Configuration of RN52 through Simblee (RFD77101)

Simblee (RFD77101) is one of the best BLE (Bluetooth Low Energy) chip that turns your project into the IoT. Since I have learned how to use the Simblee, I have come up with the idea that I connect Simblee into RN52 (Audio Bluetooth) to make my project more fun. The first step that I needed to do was whether I could do the configuration of RN52 through a Simblee chip, so I will introduce how to configure it by using UART and display the configuration on the Simblee App based on the commands you input.

Normal Configuration

In order to do the normal configuration that you can find in Sparkfun tutorial of RN52, you need to use a FTDI chip with USB to communicate with a serial UART through a USB port.

You are supposed to get the configuration like this (From Sparkfun).

Configuration on Simblee App

However, what if you would like to display the configuration of RN52 on Simblee App through RFD77101, the process will be different. Here is the simple sketch of this project. FTDI chip is connected to RFD77101 using UART (RX is 25 pin & TX is 23 pin as a default), and by connecting RFD77101 and RN52 using GPIO17 & GPIO19 as RX & TX), you could do the serial communication between these chips.

Source Code

 

Results

This is the UI on Simblee App.

When SMD mode started (GPIO9 pin shorted to GND).

When a command “D” was input in field1. However, I was supposed to get more than 68 bytes (As you can see, when you do the normal configuration on Terminal, the number of characters is more than 68 characters.) I need to study more about how to use a buffer, and fix this problem.

When a command that does not exist was input.

There are a lot of available commands that you can see. This project succeeded! Thanks.

 

Arduino Nano + RN52 + TPA2016D2 Experiment

It has been over a year since I have been working on the audio things. The previous experiment, I used an amplifier called TPA2016 which can amplify an audio data from a 3.5mm headphone wire connecting a phone. However, I really wanted it to be a wireless which can send the audio data, and I finally found the one called “RN52” which is an audio bluetooth module.

RN52 Test

In the Fritzing image above, I did an initial test with this RN52 module and an 8Ω speaker ( 16Ω speaker should have been used according to the data sheet, but it is actually not big deal.) with an Arduino Nano for UART communication and as a voltage supplier from my computer which is 5V. The initial test worked perfectly and I heard sounds, but there were some problems.

  1. The sounds were NOT really amplified.
  2. It could not control a gain from your Phone.

In order to solve these problems, I decided to use an TPA2016 which is the stereo class D amplifier with a gain control. By using the amplifier, I could amplify the audio sounds to around 30 dB, and I could control the gain from my phone which means I could adjust the sound volume in my phone. The TPA2016 module could solve these problems once.

Here is the new Fritzing image.

Fortunately, RN52 had 4 pins audio outputs and TPA2016 had 4 pins audio inputs, thus by connecting between these modules, the audio data coming from RN52 as outputs is going into the TPA2016 as inputs. In this video, I am showing how to connect the Bluetooth module and your phone, and how it works.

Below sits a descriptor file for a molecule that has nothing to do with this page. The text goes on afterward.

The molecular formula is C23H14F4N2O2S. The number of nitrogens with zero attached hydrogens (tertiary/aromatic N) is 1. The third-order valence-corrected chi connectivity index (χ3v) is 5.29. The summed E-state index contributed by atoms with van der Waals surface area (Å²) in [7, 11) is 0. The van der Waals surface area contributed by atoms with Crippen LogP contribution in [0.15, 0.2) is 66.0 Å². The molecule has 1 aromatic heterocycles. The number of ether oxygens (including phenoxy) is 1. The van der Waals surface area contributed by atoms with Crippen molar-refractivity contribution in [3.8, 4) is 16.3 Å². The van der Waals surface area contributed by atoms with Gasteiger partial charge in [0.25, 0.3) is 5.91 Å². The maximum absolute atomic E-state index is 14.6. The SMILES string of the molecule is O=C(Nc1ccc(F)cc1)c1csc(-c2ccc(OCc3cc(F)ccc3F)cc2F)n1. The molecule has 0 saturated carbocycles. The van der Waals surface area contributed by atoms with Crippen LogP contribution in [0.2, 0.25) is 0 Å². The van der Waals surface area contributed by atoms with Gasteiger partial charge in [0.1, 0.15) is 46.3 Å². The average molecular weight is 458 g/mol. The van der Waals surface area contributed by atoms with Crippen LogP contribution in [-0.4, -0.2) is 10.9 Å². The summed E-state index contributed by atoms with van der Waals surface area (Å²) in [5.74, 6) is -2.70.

Bone Conduction Speaker Experiment using I2C

The more things I studied about TPA2016, the further curiosity I had got such as what is going to happen what if I connect bone conduction speaker instead of a speaker. In addition, while reading the data sheet of TPA2016D2, I had been stuck on some words which were Automatic Gain Control (AGC) and Dynamic Range Compression (DRC) because I have never heard of these words before. However, these words DRC and AGC seem to be really important to know to do the further experiment like the aim of this tutorial which is the experiment of bone conduction speaker using I2C.


○About AGC and DRC

Automatic Gain Control is able to make an output signal constant despite its input signal. For example, when multiple people use a microphone at the same time, the sound input levels are different because some of them might be farther than other people, but some of them might be using the microphone closer. In this case, AGC automatically adjusts the input level and makes the output level constant. The point is, the weaker input signal is, the stronger output signal is, and the stronger input signal is, the weaker output signal is. In addition, the gain on the TPA2016D2 can be selected -28dB to +30dB. Of course, -28dB outputs a silent sound and +30dB can output a louder sound.

Dynamic Range Compression is able to prevent a clipping noise when the sound volume is extremely high by compressing the dynamic range of audio signal and speaker. In addition, DRC can automatically adjust the audio signal level for the sound range that you want.


Once you understood these words, let’s get started with bone conduction speaker using I2C experiment.

○Requirements

・Bone Conduction Transducer

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・TPA2016

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・3.5mm Headphone Jack

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・3.5mm Audio Cable

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・Arduino Uno

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・A breadboard

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・Some Jumper Wires

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○Circuit Diagram

bone-conduction-speaker-circuit-diagram

Assembly the components by following this circuit diagram. Remember that the goal of this experiment is to use I2C. I2C pins on the Arduino are A4 pin (SDA) and A5 pin (SCL), so connect each pin to the pins on TPA2016.


○Programming

Before you look up the code below, you should download two libraries which are wire library and TPA2016 library. (Go to Arduino IDE -> Sketch -> Include library -> Manage Libraries -> Search these libraries and download them). After restarting Arduino IDE, go to File -> Example -> then you see “Adafruit TPA2016 Library and click on it. You will get the exactly same code below.